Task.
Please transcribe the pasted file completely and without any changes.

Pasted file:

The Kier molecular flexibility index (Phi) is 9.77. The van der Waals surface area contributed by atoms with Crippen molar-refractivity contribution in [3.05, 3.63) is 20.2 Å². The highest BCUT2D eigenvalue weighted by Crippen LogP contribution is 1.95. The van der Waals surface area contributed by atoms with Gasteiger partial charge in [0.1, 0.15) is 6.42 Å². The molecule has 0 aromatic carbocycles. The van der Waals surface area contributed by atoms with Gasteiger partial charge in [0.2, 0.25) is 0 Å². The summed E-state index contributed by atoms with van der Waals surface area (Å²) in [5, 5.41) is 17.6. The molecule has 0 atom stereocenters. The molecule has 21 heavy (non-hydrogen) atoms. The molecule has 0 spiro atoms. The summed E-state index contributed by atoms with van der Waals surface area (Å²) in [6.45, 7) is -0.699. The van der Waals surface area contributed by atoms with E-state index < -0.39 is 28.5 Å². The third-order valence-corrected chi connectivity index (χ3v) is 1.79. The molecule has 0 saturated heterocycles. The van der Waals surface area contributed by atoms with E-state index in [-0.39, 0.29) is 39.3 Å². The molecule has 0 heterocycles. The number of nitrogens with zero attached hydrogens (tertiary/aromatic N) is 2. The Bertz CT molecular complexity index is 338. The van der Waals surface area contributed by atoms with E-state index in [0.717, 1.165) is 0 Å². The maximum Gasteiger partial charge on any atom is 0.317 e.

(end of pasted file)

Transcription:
The Kier molecular flexibility index (Phi) is 9.77. The van der Waals surface area contributed by atoms with Crippen molar-refractivity contribution in [3.05, 3.63) is 20.2 Å². The highest BCUT2D eigenvalue weighted by Crippen LogP contribution is 1.95. The van der Waals surface area contributed by atoms with Gasteiger partial charge in [0.1, 0.15) is 6.42 Å². The molecule has 0 aromatic carbocycles. The van der Waals surface area contributed by atoms with Gasteiger partial charge in [0.2, 0.25) is 0 Å². The summed E-state index contributed by atoms with van der Waals surface area (Å²) in [5, 5.41) is 17.6. The molecule has 0 atom stereocenters. The molecule has 21 heavy (non-hydrogen) atoms. The molecule has 0 spiro atoms. The summed E-state index contributed by atoms with van der Waals surface area (Å²) in [6.45, 7) is -0.699. The van der Waals surface area contributed by atoms with E-state index < -0.39 is 28.5 Å². The third-order valence-corrected chi connectivity index (χ3v) is 1.79. The molecule has 0 saturated heterocycles. The van der Waals surface area contributed by atoms with E-state index in [-0.39, 0.29) is 39.3 Å². The molecule has 0 heterocycles. The number of nitrogens with zero attached hydrogens (tertiary/aromatic N) is 2. The Bertz CT molecular complexity index is 338. The van der Waals surface area contributed by atoms with E-state index in [0.717, 1.165) is 0 Å². The maximum Gasteiger partial charge on any atom is 0.317 e.